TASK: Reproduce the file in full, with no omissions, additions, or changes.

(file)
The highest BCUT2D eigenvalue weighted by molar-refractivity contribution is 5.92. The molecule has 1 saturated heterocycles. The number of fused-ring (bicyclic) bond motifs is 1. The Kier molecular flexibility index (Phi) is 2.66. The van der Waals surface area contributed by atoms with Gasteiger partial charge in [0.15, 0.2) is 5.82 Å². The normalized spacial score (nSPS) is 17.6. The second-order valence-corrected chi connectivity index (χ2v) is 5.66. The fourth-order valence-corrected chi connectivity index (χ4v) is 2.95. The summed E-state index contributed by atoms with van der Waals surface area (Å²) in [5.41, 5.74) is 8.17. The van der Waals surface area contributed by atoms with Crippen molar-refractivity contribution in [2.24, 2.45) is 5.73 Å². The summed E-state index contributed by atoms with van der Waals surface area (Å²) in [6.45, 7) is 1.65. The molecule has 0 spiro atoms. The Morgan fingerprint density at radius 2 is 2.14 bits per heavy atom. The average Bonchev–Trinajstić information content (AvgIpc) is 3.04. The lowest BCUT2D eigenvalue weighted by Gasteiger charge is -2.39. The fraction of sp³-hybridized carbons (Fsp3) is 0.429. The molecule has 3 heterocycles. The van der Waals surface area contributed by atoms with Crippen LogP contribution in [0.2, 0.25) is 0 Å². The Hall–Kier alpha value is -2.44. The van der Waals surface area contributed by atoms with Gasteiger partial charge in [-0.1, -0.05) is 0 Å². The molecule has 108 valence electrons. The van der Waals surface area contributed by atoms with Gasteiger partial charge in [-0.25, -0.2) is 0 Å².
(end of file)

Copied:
The highest BCUT2D eigenvalue weighted by molar-refractivity contribution is 5.92. The molecule has 1 saturated heterocycles. The number of fused-ring (bicyclic) bond motifs is 1. The Kier molecular flexibility index (Phi) is 2.66. The van der Waals surface area contributed by atoms with Gasteiger partial charge in [0.15, 0.2) is 5.82 Å². The normalized spacial score (nSPS) is 17.6. The second-order valence-corrected chi connectivity index (χ2v) is 5.66. The fourth-order valence-corrected chi connectivity index (χ4v) is 2.95. The summed E-state index contributed by atoms with van der Waals surface area (Å²) in [5.41, 5.74) is 8.17. The van der Waals surface area contributed by atoms with Crippen molar-refractivity contribution in [2.24, 2.45) is 5.73 Å². The summed E-state index contributed by atoms with van der Waals surface area (Å²) in [6.45, 7) is 1.65. The molecule has 0 spiro atoms. The Morgan fingerprint density at radius 2 is 2.14 bits per heavy atom. The average Bonchev–Trinajstić information content (AvgIpc) is 3.04. The lowest BCUT2D eigenvalue weighted by Gasteiger charge is -2.39. The fraction of sp³-hybridized carbons (Fsp3) is 0.429. The molecule has 3 heterocycles. The van der Waals surface area contributed by atoms with Crippen LogP contribution in [0.2, 0.25) is 0 Å². The Hall–Kier alpha value is -2.44. The van der Waals surface area contributed by atoms with Gasteiger partial charge in [-0.1, -0.05) is 0 Å². The molecule has 108 valence electrons. The van der Waals surface area contributed by atoms with Gasteiger partial charge in [-0.25, -0.2) is 0 Å².